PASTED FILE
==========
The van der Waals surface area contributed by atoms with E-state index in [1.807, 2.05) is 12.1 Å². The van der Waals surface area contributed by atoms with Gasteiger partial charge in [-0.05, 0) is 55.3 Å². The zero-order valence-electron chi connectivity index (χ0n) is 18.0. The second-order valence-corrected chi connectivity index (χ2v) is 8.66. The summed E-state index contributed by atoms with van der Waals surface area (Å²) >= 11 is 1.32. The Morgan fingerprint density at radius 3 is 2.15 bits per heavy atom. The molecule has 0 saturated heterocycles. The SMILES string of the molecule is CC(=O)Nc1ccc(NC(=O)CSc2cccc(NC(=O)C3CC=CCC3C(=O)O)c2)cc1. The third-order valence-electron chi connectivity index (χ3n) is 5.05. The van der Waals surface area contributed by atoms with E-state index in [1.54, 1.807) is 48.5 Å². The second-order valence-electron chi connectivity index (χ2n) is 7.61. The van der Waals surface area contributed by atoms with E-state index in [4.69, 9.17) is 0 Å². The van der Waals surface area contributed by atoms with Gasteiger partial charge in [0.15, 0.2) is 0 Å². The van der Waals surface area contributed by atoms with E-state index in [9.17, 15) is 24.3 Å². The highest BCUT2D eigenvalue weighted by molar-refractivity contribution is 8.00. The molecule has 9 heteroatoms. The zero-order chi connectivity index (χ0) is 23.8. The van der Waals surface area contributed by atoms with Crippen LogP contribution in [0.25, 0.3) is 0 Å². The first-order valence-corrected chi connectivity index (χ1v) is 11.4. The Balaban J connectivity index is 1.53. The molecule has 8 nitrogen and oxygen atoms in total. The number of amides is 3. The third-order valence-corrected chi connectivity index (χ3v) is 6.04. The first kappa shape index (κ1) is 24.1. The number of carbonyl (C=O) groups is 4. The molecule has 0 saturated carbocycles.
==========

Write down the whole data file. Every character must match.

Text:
The van der Waals surface area contributed by atoms with E-state index in [1.807, 2.05) is 12.1 Å². The van der Waals surface area contributed by atoms with Gasteiger partial charge in [-0.05, 0) is 55.3 Å². The zero-order valence-electron chi connectivity index (χ0n) is 18.0. The second-order valence-corrected chi connectivity index (χ2v) is 8.66. The summed E-state index contributed by atoms with van der Waals surface area (Å²) >= 11 is 1.32. The Morgan fingerprint density at radius 3 is 2.15 bits per heavy atom. The molecule has 0 saturated heterocycles. The SMILES string of the molecule is CC(=O)Nc1ccc(NC(=O)CSc2cccc(NC(=O)C3CC=CCC3C(=O)O)c2)cc1. The third-order valence-electron chi connectivity index (χ3n) is 5.05. The van der Waals surface area contributed by atoms with E-state index in [1.54, 1.807) is 48.5 Å². The second-order valence-electron chi connectivity index (χ2n) is 7.61. The van der Waals surface area contributed by atoms with E-state index in [4.69, 9.17) is 0 Å². The van der Waals surface area contributed by atoms with Gasteiger partial charge in [0.15, 0.2) is 0 Å². The van der Waals surface area contributed by atoms with E-state index in [9.17, 15) is 24.3 Å². The highest BCUT2D eigenvalue weighted by molar-refractivity contribution is 8.00. The molecule has 9 heteroatoms. The zero-order chi connectivity index (χ0) is 23.8. The van der Waals surface area contributed by atoms with Crippen LogP contribution in [0.25, 0.3) is 0 Å². The first-order valence-corrected chi connectivity index (χ1v) is 11.4. The Balaban J connectivity index is 1.53. The molecule has 8 nitrogen and oxygen atoms in total. The number of amides is 3. The third-order valence-corrected chi connectivity index (χ3v) is 6.04. The first kappa shape index (κ1) is 24.1. The number of carbonyl (C=O) groups is 4. The molecule has 0 saturated carbocycles.